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How to become a Software Developer?

  1. May 24, 2004 #1
    Hi,
    I know a little programming and am thinking of one day opening a software development co. Is there any1 who can gimme any advice as I have no real experience of how this would work. How to get work. What r common client requests? etc ... BTW What would be the most useful language(s) / software to learn? :smile:
     
  2. jcsd
  3. May 24, 2004 #2
    You should have knowledge of both procedural and object-oriented languages. Different languages are suited to different applications. There are RAD (Rapid Application Development) languages for relatively simple programs for which the user interface is central.

    A language like C is good for just about anything, IMO, but is particularly-well suited to high-performance (for example, games) and low-level (for example, operating systems) applications.

    If you are going to be heading the software co, you should have good knowledge of all popular languages, IMO.
     
  4. May 24, 2004 #3
    Cheers mate. There's so little info on the web ... proper info from experinec on this. Any ideas on how you actually get business...other than word of mouth?...what kinda programs are 'usually' demamded (if there is such a thing)
     
  5. Jun 9, 2004 #4
    Hi

    I personally think that if you want to make a career out of this, you should consider the option of being formally educated in the related fields. Software design/programming require a lot of effort especially when you're doing it for money. Technology is changing so fast these days that you've got to move with the times. So fundamentals are essential as much as the intellectual satisfaction and enjoyment you derive from your work. You could start by reading online resources about computer hardware, software design, coding principles and eventually move on to the areas specific to your goals and to the language(s) you wish to use for work.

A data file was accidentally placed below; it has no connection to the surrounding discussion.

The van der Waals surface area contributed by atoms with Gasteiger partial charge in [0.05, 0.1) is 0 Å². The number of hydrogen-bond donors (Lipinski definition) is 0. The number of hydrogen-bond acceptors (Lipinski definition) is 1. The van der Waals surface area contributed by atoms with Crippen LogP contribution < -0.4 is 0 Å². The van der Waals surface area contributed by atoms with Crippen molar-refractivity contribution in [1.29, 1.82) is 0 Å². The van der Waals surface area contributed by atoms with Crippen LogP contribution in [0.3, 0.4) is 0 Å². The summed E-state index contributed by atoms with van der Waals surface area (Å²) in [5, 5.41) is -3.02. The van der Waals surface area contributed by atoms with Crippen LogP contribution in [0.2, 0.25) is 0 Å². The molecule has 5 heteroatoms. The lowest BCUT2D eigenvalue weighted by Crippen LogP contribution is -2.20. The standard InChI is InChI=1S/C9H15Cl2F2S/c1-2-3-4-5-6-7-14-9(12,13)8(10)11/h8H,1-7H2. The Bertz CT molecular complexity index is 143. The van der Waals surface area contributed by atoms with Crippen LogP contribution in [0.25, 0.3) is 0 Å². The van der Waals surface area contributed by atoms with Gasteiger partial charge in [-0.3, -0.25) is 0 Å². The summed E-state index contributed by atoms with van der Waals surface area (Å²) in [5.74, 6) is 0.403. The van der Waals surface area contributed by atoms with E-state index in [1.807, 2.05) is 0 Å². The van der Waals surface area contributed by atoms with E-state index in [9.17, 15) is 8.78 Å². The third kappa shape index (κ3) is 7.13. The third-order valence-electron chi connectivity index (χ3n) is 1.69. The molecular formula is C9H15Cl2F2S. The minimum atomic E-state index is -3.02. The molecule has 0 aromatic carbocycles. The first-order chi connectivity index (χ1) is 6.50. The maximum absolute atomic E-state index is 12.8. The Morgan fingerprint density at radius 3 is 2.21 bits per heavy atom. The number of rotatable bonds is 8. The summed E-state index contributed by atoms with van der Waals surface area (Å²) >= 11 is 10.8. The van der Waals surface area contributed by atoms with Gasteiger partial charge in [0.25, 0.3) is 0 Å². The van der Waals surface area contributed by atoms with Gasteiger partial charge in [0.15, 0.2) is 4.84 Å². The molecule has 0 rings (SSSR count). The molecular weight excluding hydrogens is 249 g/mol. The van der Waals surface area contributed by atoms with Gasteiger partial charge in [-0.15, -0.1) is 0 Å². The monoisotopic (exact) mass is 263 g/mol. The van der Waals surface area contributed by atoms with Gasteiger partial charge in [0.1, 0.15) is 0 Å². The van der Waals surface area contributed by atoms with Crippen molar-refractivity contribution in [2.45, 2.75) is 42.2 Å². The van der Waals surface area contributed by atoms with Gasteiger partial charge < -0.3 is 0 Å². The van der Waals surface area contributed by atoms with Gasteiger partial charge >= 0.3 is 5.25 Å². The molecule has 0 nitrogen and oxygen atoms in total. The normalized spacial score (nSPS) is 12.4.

If you're a newbie I would suggest you acquaint yourself with C/C++ and computer hardware. A computer science course certainly helps here, but you can probably do without formal education if you read books and experiment a lot. Remember, experimentation and tinkering with stuff you read about is an effective way to learn and hone your skills as you go along. If you want to go into game programming, graphics/multimedia programming is necessary. Use those languages and environments which you feel comfortable with. But I think the first step should be C/C++ (which considering the huge amount of resources available online and offline, shouldn't take you much time).

    Cheers
    Vivek
     
  6. Jun 10, 2004 #5
    Stroustrup doesn't really recommend learning C first before C++ and think it's a bad idea.

    Learn 1 programming language, master it and stick with it.

    I recommend C++, although it can be fairly hard for the beginner, some people may vibe well with Visual Basic heh
     
  7. Jun 11, 2004 #6
    [tex]A_i_j=A_j_i[/tex]
    Its a symetric tensor ! The only difference people can find here is just a deliberate inversion of i and j, it is a tensor's property that can be easily proved...If people already learn C they can also change into C++ easily, is it right ?
    Learning C/C++ is up to what your flavor is, C++ beginners' books will have some initial chapters introducing some C++ basic programming techniques which are mainly coming from C with many notations to remind readers to realize how C++ programming style is different from C and perhaps when chapter about class is brought up, they will truely learn to start with a C++ program, Bjarn Stroustrup's book is what I do not recomend for a beginner, but it at least I have learnt from many people and also think is a must-have for all C++ programmers.

    Just a thought,
     
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